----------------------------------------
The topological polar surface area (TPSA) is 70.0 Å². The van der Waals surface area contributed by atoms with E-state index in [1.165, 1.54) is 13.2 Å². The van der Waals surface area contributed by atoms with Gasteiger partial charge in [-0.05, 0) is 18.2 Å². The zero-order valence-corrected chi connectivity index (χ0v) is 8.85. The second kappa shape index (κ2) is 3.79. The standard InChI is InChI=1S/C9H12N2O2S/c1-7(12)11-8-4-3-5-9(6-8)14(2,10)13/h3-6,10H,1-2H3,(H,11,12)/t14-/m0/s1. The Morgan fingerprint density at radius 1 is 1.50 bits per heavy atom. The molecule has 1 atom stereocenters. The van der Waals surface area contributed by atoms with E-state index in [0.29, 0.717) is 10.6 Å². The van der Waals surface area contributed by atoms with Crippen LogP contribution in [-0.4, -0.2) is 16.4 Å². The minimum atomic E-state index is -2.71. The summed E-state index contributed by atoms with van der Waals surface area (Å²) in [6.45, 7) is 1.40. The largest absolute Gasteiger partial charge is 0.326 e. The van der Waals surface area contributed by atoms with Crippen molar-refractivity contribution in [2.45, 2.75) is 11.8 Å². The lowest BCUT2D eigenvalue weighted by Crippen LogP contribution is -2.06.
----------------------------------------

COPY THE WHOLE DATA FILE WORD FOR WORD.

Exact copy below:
The topological polar surface area (TPSA) is 70.0 Å². The van der Waals surface area contributed by atoms with E-state index in [1.165, 1.54) is 13.2 Å². The van der Waals surface area contributed by atoms with Gasteiger partial charge in [-0.05, 0) is 18.2 Å². The zero-order valence-corrected chi connectivity index (χ0v) is 8.85. The second kappa shape index (κ2) is 3.79. The standard InChI is InChI=1S/C9H12N2O2S/c1-7(12)11-8-4-3-5-9(6-8)14(2,10)13/h3-6,10H,1-2H3,(H,11,12)/t14-/m0/s1. The Morgan fingerprint density at radius 1 is 1.50 bits per heavy atom. The molecule has 1 atom stereocenters. The van der Waals surface area contributed by atoms with E-state index in [0.29, 0.717) is 10.6 Å². The van der Waals surface area contributed by atoms with Crippen LogP contribution in [-0.4, -0.2) is 16.4 Å². The minimum atomic E-state index is -2.71. The summed E-state index contributed by atoms with van der Waals surface area (Å²) in [6.45, 7) is 1.40. The largest absolute Gasteiger partial charge is 0.326 e. The van der Waals surface area contributed by atoms with Crippen molar-refractivity contribution in [2.45, 2.75) is 11.8 Å². The lowest BCUT2D eigenvalue weighted by Crippen LogP contribution is -2.06.